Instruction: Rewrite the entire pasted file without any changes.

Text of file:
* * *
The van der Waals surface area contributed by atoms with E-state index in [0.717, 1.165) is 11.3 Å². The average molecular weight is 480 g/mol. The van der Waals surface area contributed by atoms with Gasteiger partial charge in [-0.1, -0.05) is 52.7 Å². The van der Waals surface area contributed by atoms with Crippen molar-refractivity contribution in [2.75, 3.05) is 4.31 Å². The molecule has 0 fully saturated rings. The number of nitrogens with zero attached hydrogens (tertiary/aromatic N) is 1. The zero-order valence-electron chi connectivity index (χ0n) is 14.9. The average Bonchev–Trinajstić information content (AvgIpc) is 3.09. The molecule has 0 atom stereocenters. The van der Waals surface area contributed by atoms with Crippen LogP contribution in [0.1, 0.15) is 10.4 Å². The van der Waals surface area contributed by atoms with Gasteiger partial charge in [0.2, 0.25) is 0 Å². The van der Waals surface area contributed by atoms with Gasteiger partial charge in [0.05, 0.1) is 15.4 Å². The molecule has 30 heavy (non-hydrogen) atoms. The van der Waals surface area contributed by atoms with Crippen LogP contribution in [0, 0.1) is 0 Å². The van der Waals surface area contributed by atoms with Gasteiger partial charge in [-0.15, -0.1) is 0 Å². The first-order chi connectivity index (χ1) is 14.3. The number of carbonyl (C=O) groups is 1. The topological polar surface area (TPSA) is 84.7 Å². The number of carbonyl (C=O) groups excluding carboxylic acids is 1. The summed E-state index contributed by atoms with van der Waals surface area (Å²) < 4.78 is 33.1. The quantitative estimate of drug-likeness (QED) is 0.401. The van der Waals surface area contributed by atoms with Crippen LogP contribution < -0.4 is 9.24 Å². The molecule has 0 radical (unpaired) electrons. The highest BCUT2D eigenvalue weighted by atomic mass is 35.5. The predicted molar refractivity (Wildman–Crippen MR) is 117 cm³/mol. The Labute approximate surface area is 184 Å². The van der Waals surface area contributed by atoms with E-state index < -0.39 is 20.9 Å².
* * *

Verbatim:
The van der Waals surface area contributed by atoms with E-state index in [0.717, 1.165) is 11.3 Å². The average molecular weight is 480 g/mol. The van der Waals surface area contributed by atoms with Gasteiger partial charge in [-0.1, -0.05) is 52.7 Å². The van der Waals surface area contributed by atoms with Crippen molar-refractivity contribution in [2.75, 3.05) is 4.31 Å². The molecule has 0 fully saturated rings. The number of nitrogens with zero attached hydrogens (tertiary/aromatic N) is 1. The zero-order valence-electron chi connectivity index (χ0n) is 14.9. The average Bonchev–Trinajstić information content (AvgIpc) is 3.09. The molecule has 0 atom stereocenters. The van der Waals surface area contributed by atoms with Crippen LogP contribution in [0.1, 0.15) is 10.4 Å². The van der Waals surface area contributed by atoms with Gasteiger partial charge in [0.2, 0.25) is 0 Å². The van der Waals surface area contributed by atoms with Gasteiger partial charge in [0.05, 0.1) is 15.4 Å². The molecule has 30 heavy (non-hydrogen) atoms. The van der Waals surface area contributed by atoms with Crippen LogP contribution in [0, 0.1) is 0 Å². The van der Waals surface area contributed by atoms with Gasteiger partial charge in [-0.15, -0.1) is 0 Å². The first-order chi connectivity index (χ1) is 14.3. The number of carbonyl (C=O) groups is 1. The topological polar surface area (TPSA) is 84.7 Å². The number of carbonyl (C=O) groups excluding carboxylic acids is 1. The summed E-state index contributed by atoms with van der Waals surface area (Å²) < 4.78 is 33.1. The quantitative estimate of drug-likeness (QED) is 0.401. The van der Waals surface area contributed by atoms with Crippen LogP contribution < -0.4 is 9.24 Å². The molecule has 0 radical (unpaired) electrons. The highest BCUT2D eigenvalue weighted by atomic mass is 35.5. The predicted molar refractivity (Wildman–Crippen MR) is 117 cm³/mol. The Labute approximate surface area is 184 Å². The van der Waals surface area contributed by atoms with E-state index < -0.39 is 20.9 Å².